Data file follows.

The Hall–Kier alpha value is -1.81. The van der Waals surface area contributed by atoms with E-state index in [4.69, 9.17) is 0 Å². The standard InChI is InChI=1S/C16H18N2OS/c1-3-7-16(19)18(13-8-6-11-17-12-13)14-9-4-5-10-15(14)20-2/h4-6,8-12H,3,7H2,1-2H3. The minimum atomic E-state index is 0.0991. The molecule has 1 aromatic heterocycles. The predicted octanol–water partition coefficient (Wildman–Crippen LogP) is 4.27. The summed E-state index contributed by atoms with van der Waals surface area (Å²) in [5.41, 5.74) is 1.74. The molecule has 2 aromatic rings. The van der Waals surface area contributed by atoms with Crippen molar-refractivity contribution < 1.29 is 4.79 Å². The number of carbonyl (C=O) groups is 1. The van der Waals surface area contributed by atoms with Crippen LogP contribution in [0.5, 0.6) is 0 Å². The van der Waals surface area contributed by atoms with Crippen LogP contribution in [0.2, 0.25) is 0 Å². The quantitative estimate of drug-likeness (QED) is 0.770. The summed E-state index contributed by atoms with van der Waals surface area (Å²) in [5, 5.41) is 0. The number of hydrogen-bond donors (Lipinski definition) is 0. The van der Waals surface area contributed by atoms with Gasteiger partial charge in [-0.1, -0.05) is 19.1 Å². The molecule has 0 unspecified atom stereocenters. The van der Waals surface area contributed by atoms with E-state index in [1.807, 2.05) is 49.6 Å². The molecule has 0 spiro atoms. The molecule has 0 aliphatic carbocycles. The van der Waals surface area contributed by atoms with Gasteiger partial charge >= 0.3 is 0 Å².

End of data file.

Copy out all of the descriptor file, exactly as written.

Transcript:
The Hall–Kier alpha value is -1.81. The van der Waals surface area contributed by atoms with E-state index in [4.69, 9.17) is 0 Å². The standard InChI is InChI=1S/C16H18N2OS/c1-3-7-16(19)18(13-8-6-11-17-12-13)14-9-4-5-10-15(14)20-2/h4-6,8-12H,3,7H2,1-2H3. The minimum atomic E-state index is 0.0991. The molecule has 1 aromatic heterocycles. The predicted octanol–water partition coefficient (Wildman–Crippen LogP) is 4.27. The summed E-state index contributed by atoms with van der Waals surface area (Å²) in [5.41, 5.74) is 1.74. The molecule has 2 aromatic rings. The van der Waals surface area contributed by atoms with Crippen molar-refractivity contribution < 1.29 is 4.79 Å². The number of carbonyl (C=O) groups is 1. The van der Waals surface area contributed by atoms with Crippen LogP contribution in [0.5, 0.6) is 0 Å². The van der Waals surface area contributed by atoms with Crippen LogP contribution in [0.2, 0.25) is 0 Å². The quantitative estimate of drug-likeness (QED) is 0.770. The summed E-state index contributed by atoms with van der Waals surface area (Å²) in [5, 5.41) is 0. The number of hydrogen-bond donors (Lipinski definition) is 0. The van der Waals surface area contributed by atoms with Gasteiger partial charge in [-0.1, -0.05) is 19.1 Å². The molecule has 0 unspecified atom stereocenters. The van der Waals surface area contributed by atoms with E-state index in [1.807, 2.05) is 49.6 Å². The molecule has 0 spiro atoms. The molecule has 0 aliphatic carbocycles. The van der Waals surface area contributed by atoms with Gasteiger partial charge >= 0.3 is 0 Å².